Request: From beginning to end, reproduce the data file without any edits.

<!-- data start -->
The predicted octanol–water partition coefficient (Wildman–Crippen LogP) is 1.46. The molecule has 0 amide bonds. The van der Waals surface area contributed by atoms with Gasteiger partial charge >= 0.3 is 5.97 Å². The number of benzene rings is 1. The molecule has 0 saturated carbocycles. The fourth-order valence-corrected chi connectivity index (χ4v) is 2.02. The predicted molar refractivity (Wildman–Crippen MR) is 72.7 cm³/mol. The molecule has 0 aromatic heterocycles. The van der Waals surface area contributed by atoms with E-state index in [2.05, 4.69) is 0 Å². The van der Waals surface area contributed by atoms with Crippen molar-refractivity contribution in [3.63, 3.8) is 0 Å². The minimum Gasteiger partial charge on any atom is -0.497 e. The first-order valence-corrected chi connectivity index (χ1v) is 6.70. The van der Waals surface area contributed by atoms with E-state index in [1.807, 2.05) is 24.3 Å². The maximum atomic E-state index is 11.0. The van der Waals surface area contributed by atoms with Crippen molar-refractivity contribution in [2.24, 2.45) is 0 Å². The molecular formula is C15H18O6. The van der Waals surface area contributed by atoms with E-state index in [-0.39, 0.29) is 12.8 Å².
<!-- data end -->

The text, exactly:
The predicted octanol–water partition coefficient (Wildman–Crippen LogP) is 1.46. The molecule has 0 amide bonds. The van der Waals surface area contributed by atoms with Gasteiger partial charge >= 0.3 is 5.97 Å². The number of benzene rings is 1. The molecule has 0 saturated carbocycles. The fourth-order valence-corrected chi connectivity index (χ4v) is 2.02. The predicted molar refractivity (Wildman–Crippen MR) is 72.7 cm³/mol. The molecule has 0 aromatic heterocycles. The van der Waals surface area contributed by atoms with E-state index in [2.05, 4.69) is 0 Å². The van der Waals surface area contributed by atoms with Crippen molar-refractivity contribution in [3.63, 3.8) is 0 Å². The minimum Gasteiger partial charge on any atom is -0.497 e. The first-order valence-corrected chi connectivity index (χ1v) is 6.70. The van der Waals surface area contributed by atoms with E-state index in [1.807, 2.05) is 24.3 Å². The maximum atomic E-state index is 11.0. The van der Waals surface area contributed by atoms with Crippen molar-refractivity contribution in [2.24, 2.45) is 0 Å². The molecular formula is C15H18O6. The van der Waals surface area contributed by atoms with E-state index in [-0.39, 0.29) is 12.8 Å².